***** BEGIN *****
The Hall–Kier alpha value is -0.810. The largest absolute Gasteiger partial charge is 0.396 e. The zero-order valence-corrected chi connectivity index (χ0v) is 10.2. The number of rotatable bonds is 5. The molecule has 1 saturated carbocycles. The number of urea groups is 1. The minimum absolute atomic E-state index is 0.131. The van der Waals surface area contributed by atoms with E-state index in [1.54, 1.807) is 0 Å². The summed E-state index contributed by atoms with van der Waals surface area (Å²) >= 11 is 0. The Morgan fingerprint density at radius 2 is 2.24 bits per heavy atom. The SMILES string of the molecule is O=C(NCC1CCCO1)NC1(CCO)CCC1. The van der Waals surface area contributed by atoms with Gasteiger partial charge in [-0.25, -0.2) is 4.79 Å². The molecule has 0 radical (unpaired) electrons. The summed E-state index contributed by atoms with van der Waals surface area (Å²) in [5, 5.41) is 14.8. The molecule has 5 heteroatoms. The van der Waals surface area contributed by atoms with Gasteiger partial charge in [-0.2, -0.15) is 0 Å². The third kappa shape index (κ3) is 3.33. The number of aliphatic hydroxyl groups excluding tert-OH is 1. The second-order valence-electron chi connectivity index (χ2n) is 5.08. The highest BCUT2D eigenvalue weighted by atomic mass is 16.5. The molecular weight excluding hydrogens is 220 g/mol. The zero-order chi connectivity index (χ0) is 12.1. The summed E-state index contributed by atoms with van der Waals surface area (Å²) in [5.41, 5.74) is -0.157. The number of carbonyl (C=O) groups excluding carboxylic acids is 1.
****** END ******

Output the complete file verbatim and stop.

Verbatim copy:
The Hall–Kier alpha value is -0.810. The largest absolute Gasteiger partial charge is 0.396 e. The zero-order valence-corrected chi connectivity index (χ0v) is 10.2. The number of rotatable bonds is 5. The molecule has 1 saturated carbocycles. The number of urea groups is 1. The minimum absolute atomic E-state index is 0.131. The van der Waals surface area contributed by atoms with E-state index in [1.54, 1.807) is 0 Å². The summed E-state index contributed by atoms with van der Waals surface area (Å²) >= 11 is 0. The Morgan fingerprint density at radius 2 is 2.24 bits per heavy atom. The SMILES string of the molecule is O=C(NCC1CCCO1)NC1(CCO)CCC1. The van der Waals surface area contributed by atoms with Gasteiger partial charge in [-0.25, -0.2) is 4.79 Å². The molecule has 0 radical (unpaired) electrons. The summed E-state index contributed by atoms with van der Waals surface area (Å²) in [5, 5.41) is 14.8. The molecule has 5 heteroatoms. The van der Waals surface area contributed by atoms with Gasteiger partial charge in [-0.2, -0.15) is 0 Å². The third kappa shape index (κ3) is 3.33. The number of aliphatic hydroxyl groups excluding tert-OH is 1. The second-order valence-electron chi connectivity index (χ2n) is 5.08. The highest BCUT2D eigenvalue weighted by atomic mass is 16.5. The molecular weight excluding hydrogens is 220 g/mol. The zero-order chi connectivity index (χ0) is 12.1. The summed E-state index contributed by atoms with van der Waals surface area (Å²) in [5.41, 5.74) is -0.157. The number of carbonyl (C=O) groups excluding carboxylic acids is 1.